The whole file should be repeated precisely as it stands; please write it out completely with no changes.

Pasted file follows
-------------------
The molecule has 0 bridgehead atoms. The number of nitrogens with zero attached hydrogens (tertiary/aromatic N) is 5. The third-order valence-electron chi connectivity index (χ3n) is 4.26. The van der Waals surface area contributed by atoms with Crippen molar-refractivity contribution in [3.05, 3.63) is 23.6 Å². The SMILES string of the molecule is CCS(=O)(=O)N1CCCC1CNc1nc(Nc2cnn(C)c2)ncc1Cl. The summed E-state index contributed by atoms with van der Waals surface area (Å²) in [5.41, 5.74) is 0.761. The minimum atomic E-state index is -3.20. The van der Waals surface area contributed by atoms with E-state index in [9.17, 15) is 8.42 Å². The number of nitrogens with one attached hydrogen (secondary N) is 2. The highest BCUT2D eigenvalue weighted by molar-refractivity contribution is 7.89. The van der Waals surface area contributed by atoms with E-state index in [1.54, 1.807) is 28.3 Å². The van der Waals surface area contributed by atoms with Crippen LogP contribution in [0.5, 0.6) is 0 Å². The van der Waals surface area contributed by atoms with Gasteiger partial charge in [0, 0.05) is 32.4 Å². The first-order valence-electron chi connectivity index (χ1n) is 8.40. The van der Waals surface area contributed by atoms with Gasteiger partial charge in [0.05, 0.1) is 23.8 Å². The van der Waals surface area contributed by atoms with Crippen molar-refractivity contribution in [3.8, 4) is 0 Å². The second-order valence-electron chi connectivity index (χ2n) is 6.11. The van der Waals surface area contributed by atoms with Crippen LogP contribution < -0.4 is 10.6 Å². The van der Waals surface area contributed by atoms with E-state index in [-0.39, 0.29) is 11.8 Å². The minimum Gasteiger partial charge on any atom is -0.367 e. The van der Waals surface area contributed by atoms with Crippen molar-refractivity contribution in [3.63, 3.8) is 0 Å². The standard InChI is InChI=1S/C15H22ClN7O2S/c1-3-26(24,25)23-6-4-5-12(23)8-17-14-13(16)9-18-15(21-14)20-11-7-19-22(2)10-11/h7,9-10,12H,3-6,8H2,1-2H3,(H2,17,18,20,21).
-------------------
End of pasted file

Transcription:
The molecule has 0 bridgehead atoms. The number of nitrogens with zero attached hydrogens (tertiary/aromatic N) is 5. The third-order valence-electron chi connectivity index (χ3n) is 4.26. The van der Waals surface area contributed by atoms with Crippen molar-refractivity contribution in [3.05, 3.63) is 23.6 Å². The SMILES string of the molecule is CCS(=O)(=O)N1CCCC1CNc1nc(Nc2cnn(C)c2)ncc1Cl. The summed E-state index contributed by atoms with van der Waals surface area (Å²) in [5.41, 5.74) is 0.761. The minimum atomic E-state index is -3.20. The van der Waals surface area contributed by atoms with E-state index in [9.17, 15) is 8.42 Å². The number of nitrogens with one attached hydrogen (secondary N) is 2. The highest BCUT2D eigenvalue weighted by molar-refractivity contribution is 7.89. The van der Waals surface area contributed by atoms with E-state index in [1.54, 1.807) is 28.3 Å². The van der Waals surface area contributed by atoms with Crippen LogP contribution in [0.5, 0.6) is 0 Å². The van der Waals surface area contributed by atoms with Gasteiger partial charge in [0, 0.05) is 32.4 Å². The first-order valence-electron chi connectivity index (χ1n) is 8.40. The van der Waals surface area contributed by atoms with Gasteiger partial charge in [0.05, 0.1) is 23.8 Å². The van der Waals surface area contributed by atoms with Crippen molar-refractivity contribution in [3.8, 4) is 0 Å². The second-order valence-electron chi connectivity index (χ2n) is 6.11. The van der Waals surface area contributed by atoms with Crippen LogP contribution < -0.4 is 10.6 Å². The van der Waals surface area contributed by atoms with E-state index in [-0.39, 0.29) is 11.8 Å². The minimum Gasteiger partial charge on any atom is -0.367 e. The van der Waals surface area contributed by atoms with Crippen molar-refractivity contribution in [3.63, 3.8) is 0 Å². The standard InChI is InChI=1S/C15H22ClN7O2S/c1-3-26(24,25)23-6-4-5-12(23)8-17-14-13(16)9-18-15(21-14)20-11-7-19-22(2)10-11/h7,9-10,12H,3-6,8H2,1-2H3,(H2,17,18,20,21).